As I’m sure everybody already knows, mind sets are beliefs about the nature of characteristics like intelligence. The theory is that students with growth mindsets believe their ability can be changed with effort and therefore do better academically than their peers who have fixed mindsets. Given the appeal of this theory, it’s small wonder that schools around the world have rushed to intervene with their students in order to mould their mindsets.
In January last year I wrote one of my most popular blog posts to date, the controversially titled, Is Growth Mindset Bollocks? In it I detailed the reasons for doubting the efficacy of what has become probably the most over-hyped, go-to intervention in the last ten years. In discussing a high profile failure to replicate, and Carol Dweck response that, “Not anyone can do a replication,” I concluded: “It could be that they’re just doing it wrong and have a ‘false growth mindset’, or it could be that such appealingly simplistic ideas about making profound changes to children’s academic attainment are bollocks?”
So, what’s changed? Well, a new, preregistered*, study of the effects of Growth Mindset on students’ Grade Point Averages in the US has been released. The study has a huge sample of over 12,500 students in 65 different American schools with the result that the “intervention reduced by 3% the rate at which adolescents in the U.S. were off-track for graduation at the end of the year”.
This is good news, right? Growth Mindset interventions actually work! As ever, we should proceed with caution. The study appears to show that giving students two 25 minute sessions on how the brain forms synaptic connections when we struggle has a small, but real effect on students’ outcomes for a very low cost. The authors also note that some students benefitted far more than others, and those who seemed to benefit most were lower achieving students and students in schools with “supportive behavioral norms”. What this might suggest is that students who have previously underachieved improve when told that if they took more responsibility and worked harder they might do better, and that good behaviour makes a positive difference to any intervention. Neither of which are all that surprising.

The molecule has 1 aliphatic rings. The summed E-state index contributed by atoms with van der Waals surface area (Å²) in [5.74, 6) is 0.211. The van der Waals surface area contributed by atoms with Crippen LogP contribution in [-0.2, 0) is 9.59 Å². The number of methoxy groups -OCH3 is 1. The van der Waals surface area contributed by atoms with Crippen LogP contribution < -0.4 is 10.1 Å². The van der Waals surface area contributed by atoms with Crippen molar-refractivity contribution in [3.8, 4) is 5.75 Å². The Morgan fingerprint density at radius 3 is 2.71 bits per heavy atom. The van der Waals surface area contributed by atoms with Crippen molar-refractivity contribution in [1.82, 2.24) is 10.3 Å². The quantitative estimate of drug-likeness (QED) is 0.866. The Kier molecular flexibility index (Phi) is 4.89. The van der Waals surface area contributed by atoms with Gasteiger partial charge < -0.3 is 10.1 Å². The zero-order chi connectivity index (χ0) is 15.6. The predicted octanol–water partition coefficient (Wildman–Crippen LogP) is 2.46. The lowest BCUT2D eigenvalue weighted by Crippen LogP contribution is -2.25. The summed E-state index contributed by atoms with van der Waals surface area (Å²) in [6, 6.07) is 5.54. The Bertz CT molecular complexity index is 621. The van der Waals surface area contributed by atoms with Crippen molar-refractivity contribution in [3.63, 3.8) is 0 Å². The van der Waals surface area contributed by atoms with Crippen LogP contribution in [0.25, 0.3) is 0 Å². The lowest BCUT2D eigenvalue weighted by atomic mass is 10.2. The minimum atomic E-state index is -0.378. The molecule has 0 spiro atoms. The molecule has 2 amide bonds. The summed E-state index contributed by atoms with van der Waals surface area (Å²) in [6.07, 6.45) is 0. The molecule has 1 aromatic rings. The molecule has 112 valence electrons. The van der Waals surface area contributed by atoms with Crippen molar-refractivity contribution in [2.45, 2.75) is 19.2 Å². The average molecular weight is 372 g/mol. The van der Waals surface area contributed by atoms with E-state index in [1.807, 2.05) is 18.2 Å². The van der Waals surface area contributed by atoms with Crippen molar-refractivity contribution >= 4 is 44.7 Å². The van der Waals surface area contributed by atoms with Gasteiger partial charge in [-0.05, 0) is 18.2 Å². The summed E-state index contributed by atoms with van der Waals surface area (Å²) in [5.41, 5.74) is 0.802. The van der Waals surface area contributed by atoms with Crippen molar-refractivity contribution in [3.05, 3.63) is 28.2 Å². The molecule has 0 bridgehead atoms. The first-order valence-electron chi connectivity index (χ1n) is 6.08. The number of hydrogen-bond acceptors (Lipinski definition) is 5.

This is important because, as Timothy Bates – one of the researcher Dweck accused of going about replicating her studies in a “willy nilly” way – points out, whether the results where down to believing that basic ability is malleable, or that working harder improves results. The first option – the growth Mindset hypothesis asks us to believe in magical thinking where as the second is about how conscientiousness we are. He says of his research, “We find beliefs about the malleability of basic ability are irrelevant: it’s all about work”.
In other news, this paper, reports on two meta-analyses into the circumstances in which growth mindset interventions are effective. From the abstract: